One of the ways Fahrenheit 451 can be related to Arnold’s Dover Beach is by connecting the absense of true love in both of them. Throughout the book, Montag slowly realizes that he does not truly love his wife Mildred. In the beginning, Montag believes that he truly loves Mildred. However, as the book goes on, he meets Clarisse, and begins to change his way of thought. He slowly begins to wake up from the dream world that he is living in. As he begins to know Clarisse, he slowly realizes that Mildred does not share the same deep passion for life that he does. At the beginning of the Sieve and the Sand, Montag frantically reads books to gain more knowledge. Mildred complains and kicks the books around, showing that her and her husband are growing apart. At the end of the book, Montag is talking to Granger, and says "... Even if she dies, I realized a moment ago, I don't think I'll feel sad (155)". This shows that Montag does not care for his wife as much as he thought he did before. In the poem, Arnold states "…a land of dreams ...hath really neither joy, nor love, nor light". The world in Arnold’s poem is a land of dreaming. While people are dreaming of true love and joy, there is none in the real world that you live in once you wake up from the dream. Once the “confused alarms of struggle and flight” wake you up, you realize that the world is really void of love and happiness. The world in Arnold's poem is a world parallel to that of Bradbury's: Both are worlds that do not contain love or light, as much as people in them would like to believe otherwise.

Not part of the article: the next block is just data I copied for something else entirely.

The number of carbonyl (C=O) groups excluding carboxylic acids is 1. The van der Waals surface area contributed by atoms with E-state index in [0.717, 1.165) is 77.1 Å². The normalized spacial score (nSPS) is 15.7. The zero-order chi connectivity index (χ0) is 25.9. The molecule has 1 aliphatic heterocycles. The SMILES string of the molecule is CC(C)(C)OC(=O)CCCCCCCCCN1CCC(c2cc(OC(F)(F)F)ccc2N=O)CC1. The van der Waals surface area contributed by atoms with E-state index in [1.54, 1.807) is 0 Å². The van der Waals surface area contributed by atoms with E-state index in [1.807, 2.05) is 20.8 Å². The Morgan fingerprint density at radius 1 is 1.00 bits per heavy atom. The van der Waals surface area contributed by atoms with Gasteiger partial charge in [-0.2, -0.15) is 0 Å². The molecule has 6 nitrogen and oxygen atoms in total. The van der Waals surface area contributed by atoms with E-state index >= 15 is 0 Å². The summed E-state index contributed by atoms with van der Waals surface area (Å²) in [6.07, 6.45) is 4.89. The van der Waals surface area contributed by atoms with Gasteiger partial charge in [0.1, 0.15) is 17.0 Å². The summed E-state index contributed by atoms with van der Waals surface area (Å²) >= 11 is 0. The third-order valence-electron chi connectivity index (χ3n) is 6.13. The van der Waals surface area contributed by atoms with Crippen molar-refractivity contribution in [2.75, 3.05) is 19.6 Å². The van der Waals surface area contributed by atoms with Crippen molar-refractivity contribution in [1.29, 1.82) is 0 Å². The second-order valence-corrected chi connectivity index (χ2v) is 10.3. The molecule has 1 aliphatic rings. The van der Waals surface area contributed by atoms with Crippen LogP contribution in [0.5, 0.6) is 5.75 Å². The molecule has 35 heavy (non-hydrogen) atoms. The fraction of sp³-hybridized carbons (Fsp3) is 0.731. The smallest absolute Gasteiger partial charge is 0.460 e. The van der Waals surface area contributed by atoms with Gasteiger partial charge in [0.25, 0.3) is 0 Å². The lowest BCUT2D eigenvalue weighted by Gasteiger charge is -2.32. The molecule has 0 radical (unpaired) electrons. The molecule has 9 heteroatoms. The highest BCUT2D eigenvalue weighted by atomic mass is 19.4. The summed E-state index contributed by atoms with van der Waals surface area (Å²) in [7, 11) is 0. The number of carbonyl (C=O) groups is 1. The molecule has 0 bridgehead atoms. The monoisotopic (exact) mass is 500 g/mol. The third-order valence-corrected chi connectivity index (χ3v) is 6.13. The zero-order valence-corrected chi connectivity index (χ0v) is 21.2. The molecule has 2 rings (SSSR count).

Both Fahrenheit 451 and Dover Beach are pieces of writing that deal with lands of fantasy. The true world that Bradbury lived in while writing Fahrenheit 451 was one of real books that peop...
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...e, because the laws of the universe don't let it out. Similarly, the hopelessness of the human race is shown through the fact that it goes through its life cycles, yet humans know what they're doing and try to fix it. Even though it does not work, that is their cry for help, just as the Sea of Faith cries out to be released from its tides.
Writers often use other works in their books to back up what their writing is trying to prove. Ray Bradbury uses the ideas in the poem Dover Beach by Matthew Arnold to support the idea that his book shows the absence of true love, the existence of fantasy worlds, and the reality of hopelessness. Both the book and the poem show that the world is a land of fantasy where things are not always as they appear, and that as much as they want to do something, the nature of people can hold us back from doing things. Both Dover Beach and Fahrenheit 451 show worlds of beings that are trapped in a cage and forced to live a certain way, as much as they don't want to. As much as human beings today don't believe this can happen, if we give into the natural way of humans, we may just follow the same path that Bradbury's people did.
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